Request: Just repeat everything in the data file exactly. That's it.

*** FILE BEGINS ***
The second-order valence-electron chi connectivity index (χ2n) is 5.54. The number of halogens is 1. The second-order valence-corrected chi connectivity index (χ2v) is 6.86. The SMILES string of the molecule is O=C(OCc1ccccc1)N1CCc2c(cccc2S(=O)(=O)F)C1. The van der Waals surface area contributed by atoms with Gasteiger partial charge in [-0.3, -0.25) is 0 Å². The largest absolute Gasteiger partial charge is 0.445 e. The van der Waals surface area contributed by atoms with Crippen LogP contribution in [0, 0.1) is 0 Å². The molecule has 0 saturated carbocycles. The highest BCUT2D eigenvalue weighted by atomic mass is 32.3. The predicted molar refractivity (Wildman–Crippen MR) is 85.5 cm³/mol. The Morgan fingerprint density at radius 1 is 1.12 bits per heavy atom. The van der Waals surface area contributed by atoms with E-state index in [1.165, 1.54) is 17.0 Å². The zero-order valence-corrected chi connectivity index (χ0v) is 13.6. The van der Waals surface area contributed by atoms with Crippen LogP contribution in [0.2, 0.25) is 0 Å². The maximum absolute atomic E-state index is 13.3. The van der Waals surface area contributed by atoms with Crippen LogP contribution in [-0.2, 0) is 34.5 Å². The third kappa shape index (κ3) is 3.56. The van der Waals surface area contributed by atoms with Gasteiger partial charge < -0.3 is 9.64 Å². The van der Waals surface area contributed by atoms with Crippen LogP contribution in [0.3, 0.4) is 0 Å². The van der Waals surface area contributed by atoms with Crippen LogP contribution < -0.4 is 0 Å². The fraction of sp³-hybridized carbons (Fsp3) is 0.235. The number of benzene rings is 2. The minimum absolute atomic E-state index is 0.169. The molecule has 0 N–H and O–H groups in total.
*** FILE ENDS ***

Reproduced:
The second-order valence-electron chi connectivity index (χ2n) is 5.54. The number of halogens is 1. The second-order valence-corrected chi connectivity index (χ2v) is 6.86. The SMILES string of the molecule is O=C(OCc1ccccc1)N1CCc2c(cccc2S(=O)(=O)F)C1. The van der Waals surface area contributed by atoms with Gasteiger partial charge in [-0.3, -0.25) is 0 Å². The largest absolute Gasteiger partial charge is 0.445 e. The van der Waals surface area contributed by atoms with Crippen LogP contribution in [0, 0.1) is 0 Å². The molecule has 0 saturated carbocycles. The highest BCUT2D eigenvalue weighted by atomic mass is 32.3. The predicted molar refractivity (Wildman–Crippen MR) is 85.5 cm³/mol. The Morgan fingerprint density at radius 1 is 1.12 bits per heavy atom. The van der Waals surface area contributed by atoms with E-state index in [1.165, 1.54) is 17.0 Å². The zero-order valence-corrected chi connectivity index (χ0v) is 13.6. The van der Waals surface area contributed by atoms with Crippen LogP contribution in [0.2, 0.25) is 0 Å². The maximum absolute atomic E-state index is 13.3. The van der Waals surface area contributed by atoms with Crippen LogP contribution in [-0.2, 0) is 34.5 Å². The third kappa shape index (κ3) is 3.56. The van der Waals surface area contributed by atoms with Gasteiger partial charge < -0.3 is 9.64 Å². The van der Waals surface area contributed by atoms with Crippen LogP contribution in [0.3, 0.4) is 0 Å². The van der Waals surface area contributed by atoms with Crippen LogP contribution < -0.4 is 0 Å². The fraction of sp³-hybridized carbons (Fsp3) is 0.235. The number of benzene rings is 2. The minimum absolute atomic E-state index is 0.169. The molecule has 0 N–H and O–H groups in total.